This quote is a good reminder to me of the importance of developing a daily practice of prayer. Whether that's centering prayer, breath prayer, healing prayer, or walking prayer--contemplative prayer is a spiritual discipline, and thus something we must do frequently and repetitively, until it is second nature. The Latin here is helpful to grasp the full meaning of what it means to take something on as a discipline. Our English word for discipline is said to come from the Latin discere "to learn," which is related to the root dek- "to take, accept." Another source suggests that our modern word discipline possibly came from a combination of the Latin discipere "to grasp intellectually, analyze thoroughly," and capere "to take, take hold of." I love these etymological exercises. Taking words apart like this helps to bring fuller meaning to words whose meanings we tend to take for granted. I like this idea of taking hold of and grasping something. It seems less abstract, more experiential than just learning. In educational settings there's often an emphasis on "experiential learning," as if this is something different from learning in general. It must be if the experiential aspect of learning is something we have to emphasize. Contemplative prayer as a spiritual discipline is experiential. It's tactile in the sense that it's something you pick up and take hold of in order to grasp thoroughly and completely. And it isn't something just done once, but over and over in order to build something like muscle memory. Like any sport or instrument, daily practice is imperative for developing these "soul reflexes."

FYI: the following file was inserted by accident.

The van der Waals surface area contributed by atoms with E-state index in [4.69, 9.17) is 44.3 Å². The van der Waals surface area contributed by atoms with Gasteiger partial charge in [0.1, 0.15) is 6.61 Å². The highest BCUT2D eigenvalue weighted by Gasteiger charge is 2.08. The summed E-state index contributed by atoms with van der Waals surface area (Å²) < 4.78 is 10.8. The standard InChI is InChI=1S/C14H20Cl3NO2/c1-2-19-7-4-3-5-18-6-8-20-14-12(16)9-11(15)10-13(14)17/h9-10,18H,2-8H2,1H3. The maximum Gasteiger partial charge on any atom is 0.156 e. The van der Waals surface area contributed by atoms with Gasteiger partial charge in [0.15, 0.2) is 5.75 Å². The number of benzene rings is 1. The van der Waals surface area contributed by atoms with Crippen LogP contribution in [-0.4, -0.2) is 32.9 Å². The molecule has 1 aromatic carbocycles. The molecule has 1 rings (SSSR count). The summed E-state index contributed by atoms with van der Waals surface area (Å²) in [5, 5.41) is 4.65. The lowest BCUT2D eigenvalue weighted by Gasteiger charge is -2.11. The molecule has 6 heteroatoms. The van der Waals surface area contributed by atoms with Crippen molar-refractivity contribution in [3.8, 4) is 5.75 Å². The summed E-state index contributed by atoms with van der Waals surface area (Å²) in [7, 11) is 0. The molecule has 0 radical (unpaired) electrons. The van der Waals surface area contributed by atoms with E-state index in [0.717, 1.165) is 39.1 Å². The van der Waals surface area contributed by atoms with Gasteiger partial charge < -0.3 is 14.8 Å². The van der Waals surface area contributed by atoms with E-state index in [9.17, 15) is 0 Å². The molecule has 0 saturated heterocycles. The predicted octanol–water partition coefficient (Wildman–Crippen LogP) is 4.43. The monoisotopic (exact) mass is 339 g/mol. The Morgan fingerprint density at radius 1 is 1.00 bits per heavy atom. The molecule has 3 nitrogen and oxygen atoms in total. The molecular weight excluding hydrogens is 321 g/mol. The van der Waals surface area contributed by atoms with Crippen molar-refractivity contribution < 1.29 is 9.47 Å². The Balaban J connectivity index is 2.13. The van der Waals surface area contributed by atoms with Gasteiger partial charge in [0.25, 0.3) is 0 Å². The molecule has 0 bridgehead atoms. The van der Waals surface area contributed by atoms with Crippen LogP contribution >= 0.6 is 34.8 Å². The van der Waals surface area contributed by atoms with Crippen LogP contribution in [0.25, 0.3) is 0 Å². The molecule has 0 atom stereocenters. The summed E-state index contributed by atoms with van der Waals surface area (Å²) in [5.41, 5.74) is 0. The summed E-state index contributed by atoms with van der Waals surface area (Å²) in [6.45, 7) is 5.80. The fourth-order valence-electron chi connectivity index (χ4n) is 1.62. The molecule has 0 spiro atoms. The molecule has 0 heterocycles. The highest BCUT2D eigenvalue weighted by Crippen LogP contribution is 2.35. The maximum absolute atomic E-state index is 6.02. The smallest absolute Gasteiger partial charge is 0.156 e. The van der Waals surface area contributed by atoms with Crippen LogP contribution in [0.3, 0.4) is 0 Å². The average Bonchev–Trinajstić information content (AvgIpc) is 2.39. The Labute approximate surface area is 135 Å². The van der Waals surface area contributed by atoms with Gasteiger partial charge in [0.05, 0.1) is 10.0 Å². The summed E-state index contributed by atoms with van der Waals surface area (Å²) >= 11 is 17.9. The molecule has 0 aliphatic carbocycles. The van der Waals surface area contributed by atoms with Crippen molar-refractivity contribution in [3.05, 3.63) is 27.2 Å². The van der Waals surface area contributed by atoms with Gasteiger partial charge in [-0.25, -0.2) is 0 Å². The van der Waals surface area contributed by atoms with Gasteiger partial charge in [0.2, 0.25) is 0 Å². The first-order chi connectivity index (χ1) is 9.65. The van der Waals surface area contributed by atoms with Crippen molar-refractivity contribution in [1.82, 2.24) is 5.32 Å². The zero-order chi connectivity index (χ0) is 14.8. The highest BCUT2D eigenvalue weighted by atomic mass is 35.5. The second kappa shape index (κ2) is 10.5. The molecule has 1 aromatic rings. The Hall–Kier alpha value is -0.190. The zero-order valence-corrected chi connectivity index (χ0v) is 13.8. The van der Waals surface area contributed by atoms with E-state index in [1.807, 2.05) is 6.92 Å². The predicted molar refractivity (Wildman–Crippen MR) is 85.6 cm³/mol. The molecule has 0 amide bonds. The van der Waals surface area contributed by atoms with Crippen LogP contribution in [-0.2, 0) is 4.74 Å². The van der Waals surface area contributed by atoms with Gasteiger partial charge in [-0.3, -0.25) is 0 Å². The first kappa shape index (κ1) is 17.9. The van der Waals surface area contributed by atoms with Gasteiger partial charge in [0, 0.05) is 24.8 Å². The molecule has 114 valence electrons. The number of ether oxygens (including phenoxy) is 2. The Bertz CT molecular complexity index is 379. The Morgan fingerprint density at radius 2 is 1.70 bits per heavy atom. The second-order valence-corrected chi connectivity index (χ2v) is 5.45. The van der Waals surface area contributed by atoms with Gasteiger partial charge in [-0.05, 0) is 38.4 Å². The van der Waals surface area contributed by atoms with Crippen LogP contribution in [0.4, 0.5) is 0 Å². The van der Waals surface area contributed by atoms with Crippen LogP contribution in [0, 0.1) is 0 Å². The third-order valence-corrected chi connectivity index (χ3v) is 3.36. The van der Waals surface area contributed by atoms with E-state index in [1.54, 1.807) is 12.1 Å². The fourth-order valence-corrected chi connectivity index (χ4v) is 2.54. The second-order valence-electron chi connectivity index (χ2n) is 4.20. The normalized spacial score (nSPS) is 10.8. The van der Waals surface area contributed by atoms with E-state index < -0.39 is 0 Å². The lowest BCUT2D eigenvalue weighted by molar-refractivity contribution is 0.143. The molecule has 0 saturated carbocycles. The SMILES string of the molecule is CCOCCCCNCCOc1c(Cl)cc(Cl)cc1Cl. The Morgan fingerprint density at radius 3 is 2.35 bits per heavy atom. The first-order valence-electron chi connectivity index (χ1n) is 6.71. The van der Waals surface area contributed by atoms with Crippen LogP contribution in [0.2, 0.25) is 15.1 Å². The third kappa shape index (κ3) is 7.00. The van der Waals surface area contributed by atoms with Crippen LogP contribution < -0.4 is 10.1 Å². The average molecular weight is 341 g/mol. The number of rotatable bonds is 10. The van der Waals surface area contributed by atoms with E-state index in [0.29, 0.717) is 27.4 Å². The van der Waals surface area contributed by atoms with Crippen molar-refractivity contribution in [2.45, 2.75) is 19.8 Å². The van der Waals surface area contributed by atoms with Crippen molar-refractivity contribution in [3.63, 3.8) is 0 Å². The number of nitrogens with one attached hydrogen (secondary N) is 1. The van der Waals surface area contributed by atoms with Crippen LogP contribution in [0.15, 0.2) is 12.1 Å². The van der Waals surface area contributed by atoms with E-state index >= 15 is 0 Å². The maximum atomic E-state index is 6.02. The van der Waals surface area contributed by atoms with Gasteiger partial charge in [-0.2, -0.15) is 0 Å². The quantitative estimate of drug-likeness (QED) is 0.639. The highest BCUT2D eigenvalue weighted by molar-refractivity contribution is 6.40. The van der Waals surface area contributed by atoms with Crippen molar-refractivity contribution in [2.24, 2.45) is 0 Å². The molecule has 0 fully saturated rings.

If you don't already have your own practice of daily prayer and you haven't already joined me in praying daily through advent, I invite you to come along with me in intentionally carving out space in our hectic lives for contemplative prayer. I have been posting a daily psalm from the Divine Offices (from
http://www.missionstclare.com/) and spending some time in centering prayer, which is described in more detail in the post "On Love and Prayer" from 11/27/14. I have learned a lot about myself these past few weeks, about where I'm strong and where I have room for growth. It is interesting how much developing a spiritual discipline, like prayer, is like other kinds of learning, like learning to play an instrument or a sport or learning to dance. I've found that when I come across something difficult, something that just doesn't come naturally, it's best to keep at it until it does.
This evening's psalm is Psalm 116.
1 I love the Lord, because he has heard
my voice and my pleas for mercy.
2 Because he inclined his ear to me,
therefore I will call on him as long as I live.
3 The snares of death encompassed me;
the pangs of Sheol laid hold on me;
I suffered distress and anguish.
4 Then I called on the name of the Lord:
“O Lord, I pray, deliver my soul!”
5 Gracious is the Lord, and righteous;
our God is merciful.
6 The Lord preserves the simple;
when I was brought low, he saved me.
7 Return, O my soul, to your rest;
for the Lord has dealt bountifully with you.
8 For you have delivered my soul from death,
my eyes from tears,
my feet from stumbling;
9 I will walk before the Lord
in the land of the living.
10 I believed, even when[a] I spoke:
“I am greatly afflicted”;
11 I said in my alarm,
“All mankind are liars.”
12 What shall I render to the Lord
for all his benefits to me?
13 I will lift up the cup of salvation
and call on the name of the Lord,
14 I will pay my vows to the Lord
in the presence of all his people.
15 Precious in the sight of the Lord
is the death of his saints.
16 O Lord, I am your servant;
I am your servant, the son of your maidservant.
You have loosed my bonds.
17 I will offer to you the sacrifice of thanksgiving
and call on the name of the Lord.
18 I will pay my vows to the Lord
in the presence of all his people,
19 in the courts of the house of the Lord,
in your midst, O Jerusalem.
Praise the Lord!